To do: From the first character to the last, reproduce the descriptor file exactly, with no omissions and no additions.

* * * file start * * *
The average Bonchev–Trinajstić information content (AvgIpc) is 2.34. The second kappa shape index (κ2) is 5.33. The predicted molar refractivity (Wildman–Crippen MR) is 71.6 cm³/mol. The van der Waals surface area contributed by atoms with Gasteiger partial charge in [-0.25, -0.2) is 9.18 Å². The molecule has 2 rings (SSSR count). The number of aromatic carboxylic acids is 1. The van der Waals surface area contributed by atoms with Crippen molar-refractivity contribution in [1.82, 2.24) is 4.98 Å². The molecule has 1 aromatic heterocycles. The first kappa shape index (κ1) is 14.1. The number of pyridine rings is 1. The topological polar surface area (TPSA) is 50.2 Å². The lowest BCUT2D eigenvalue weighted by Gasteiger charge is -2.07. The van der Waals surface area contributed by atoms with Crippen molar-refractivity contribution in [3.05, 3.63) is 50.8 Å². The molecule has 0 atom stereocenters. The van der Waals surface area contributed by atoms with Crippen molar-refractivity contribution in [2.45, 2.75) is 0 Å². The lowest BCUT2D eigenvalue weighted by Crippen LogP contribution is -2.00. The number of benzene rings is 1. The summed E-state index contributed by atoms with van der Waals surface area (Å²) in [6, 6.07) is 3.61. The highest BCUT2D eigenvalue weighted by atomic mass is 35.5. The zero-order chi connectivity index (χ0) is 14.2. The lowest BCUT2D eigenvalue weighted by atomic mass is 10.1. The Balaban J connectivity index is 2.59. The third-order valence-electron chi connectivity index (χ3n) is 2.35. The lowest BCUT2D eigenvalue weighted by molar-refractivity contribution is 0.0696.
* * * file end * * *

The average Bonchev–Trinajstić information content (AvgIpc) is 2.34. The second kappa shape index (κ2) is 5.33. The predicted molar refractivity (Wildman–Crippen MR) is 71.6 cm³/mol. The van der Waals surface area contributed by atoms with Gasteiger partial charge in [-0.25, -0.2) is 9.18 Å². The molecule has 2 rings (SSSR count). The number of aromatic carboxylic acids is 1. The van der Waals surface area contributed by atoms with Crippen molar-refractivity contribution in [1.82, 2.24) is 4.98 Å². The molecule has 1 aromatic heterocycles. The first kappa shape index (κ1) is 14.1. The number of pyridine rings is 1. The topological polar surface area (TPSA) is 50.2 Å². The lowest BCUT2D eigenvalue weighted by Gasteiger charge is -2.07. The van der Waals surface area contributed by atoms with Crippen molar-refractivity contribution in [3.05, 3.63) is 50.8 Å². The molecule has 0 atom stereocenters. The van der Waals surface area contributed by atoms with Crippen molar-refractivity contribution in [2.45, 2.75) is 0 Å². The lowest BCUT2D eigenvalue weighted by Crippen LogP contribution is -2.00. The number of benzene rings is 1. The summed E-state index contributed by atoms with van der Waals surface area (Å²) in [6, 6.07) is 3.61. The highest BCUT2D eigenvalue weighted by atomic mass is 35.5. The zero-order chi connectivity index (χ0) is 14.2. The lowest BCUT2D eigenvalue weighted by atomic mass is 10.1. The Balaban J connectivity index is 2.59. The third-order valence-electron chi connectivity index (χ3n) is 2.35. The lowest BCUT2D eigenvalue weighted by molar-refractivity contribution is 0.0696.